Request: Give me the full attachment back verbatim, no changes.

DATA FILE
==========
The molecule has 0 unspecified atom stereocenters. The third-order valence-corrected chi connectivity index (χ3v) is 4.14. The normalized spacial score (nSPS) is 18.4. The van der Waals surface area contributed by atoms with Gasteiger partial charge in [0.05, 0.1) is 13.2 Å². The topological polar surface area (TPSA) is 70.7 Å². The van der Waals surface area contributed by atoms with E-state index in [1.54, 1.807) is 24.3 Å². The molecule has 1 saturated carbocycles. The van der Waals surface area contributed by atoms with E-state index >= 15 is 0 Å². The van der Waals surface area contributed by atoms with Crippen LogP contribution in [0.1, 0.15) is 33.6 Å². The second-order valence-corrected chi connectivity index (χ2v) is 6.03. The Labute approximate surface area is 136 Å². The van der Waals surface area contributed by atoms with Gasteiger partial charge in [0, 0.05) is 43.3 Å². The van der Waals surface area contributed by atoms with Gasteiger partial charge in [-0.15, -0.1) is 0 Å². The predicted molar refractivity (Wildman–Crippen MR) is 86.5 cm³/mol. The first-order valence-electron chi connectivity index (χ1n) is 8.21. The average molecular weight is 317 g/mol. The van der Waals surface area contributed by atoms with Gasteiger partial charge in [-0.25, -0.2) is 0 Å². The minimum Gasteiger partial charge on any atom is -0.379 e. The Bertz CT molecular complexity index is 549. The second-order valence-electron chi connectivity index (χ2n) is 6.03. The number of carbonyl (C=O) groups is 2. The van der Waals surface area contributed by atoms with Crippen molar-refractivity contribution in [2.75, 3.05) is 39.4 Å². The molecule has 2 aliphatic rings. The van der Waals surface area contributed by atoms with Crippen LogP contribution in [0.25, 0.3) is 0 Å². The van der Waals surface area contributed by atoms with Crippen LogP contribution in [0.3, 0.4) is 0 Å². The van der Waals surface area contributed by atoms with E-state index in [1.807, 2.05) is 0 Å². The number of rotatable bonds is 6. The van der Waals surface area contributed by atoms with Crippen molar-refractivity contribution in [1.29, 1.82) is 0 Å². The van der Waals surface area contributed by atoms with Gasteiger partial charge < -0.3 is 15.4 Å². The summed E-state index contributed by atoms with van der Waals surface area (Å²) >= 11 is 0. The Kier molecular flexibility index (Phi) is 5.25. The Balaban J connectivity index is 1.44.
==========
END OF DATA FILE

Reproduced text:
The molecule has 0 unspecified atom stereocenters. The third-order valence-corrected chi connectivity index (χ3v) is 4.14. The normalized spacial score (nSPS) is 18.4. The van der Waals surface area contributed by atoms with Gasteiger partial charge in [0.05, 0.1) is 13.2 Å². The topological polar surface area (TPSA) is 70.7 Å². The van der Waals surface area contributed by atoms with E-state index in [1.54, 1.807) is 24.3 Å². The molecule has 1 saturated carbocycles. The van der Waals surface area contributed by atoms with E-state index >= 15 is 0 Å². The van der Waals surface area contributed by atoms with Crippen LogP contribution in [0.1, 0.15) is 33.6 Å². The second-order valence-corrected chi connectivity index (χ2v) is 6.03. The Labute approximate surface area is 136 Å². The van der Waals surface area contributed by atoms with Gasteiger partial charge in [0, 0.05) is 43.3 Å². The van der Waals surface area contributed by atoms with Gasteiger partial charge in [-0.15, -0.1) is 0 Å². The predicted molar refractivity (Wildman–Crippen MR) is 86.5 cm³/mol. The first-order valence-electron chi connectivity index (χ1n) is 8.21. The average molecular weight is 317 g/mol. The van der Waals surface area contributed by atoms with Gasteiger partial charge in [-0.25, -0.2) is 0 Å². The minimum Gasteiger partial charge on any atom is -0.379 e. The Bertz CT molecular complexity index is 549. The second-order valence-electron chi connectivity index (χ2n) is 6.03. The number of carbonyl (C=O) groups is 2. The van der Waals surface area contributed by atoms with Crippen molar-refractivity contribution in [2.75, 3.05) is 39.4 Å². The molecule has 2 aliphatic rings. The van der Waals surface area contributed by atoms with Crippen LogP contribution in [0.25, 0.3) is 0 Å². The van der Waals surface area contributed by atoms with Crippen LogP contribution in [0.3, 0.4) is 0 Å². The van der Waals surface area contributed by atoms with E-state index in [1.807, 2.05) is 0 Å². The number of rotatable bonds is 6. The van der Waals surface area contributed by atoms with Crippen molar-refractivity contribution in [1.29, 1.82) is 0 Å². The van der Waals surface area contributed by atoms with Gasteiger partial charge < -0.3 is 15.4 Å². The summed E-state index contributed by atoms with van der Waals surface area (Å²) >= 11 is 0. The Kier molecular flexibility index (Phi) is 5.25. The Balaban J connectivity index is 1.44.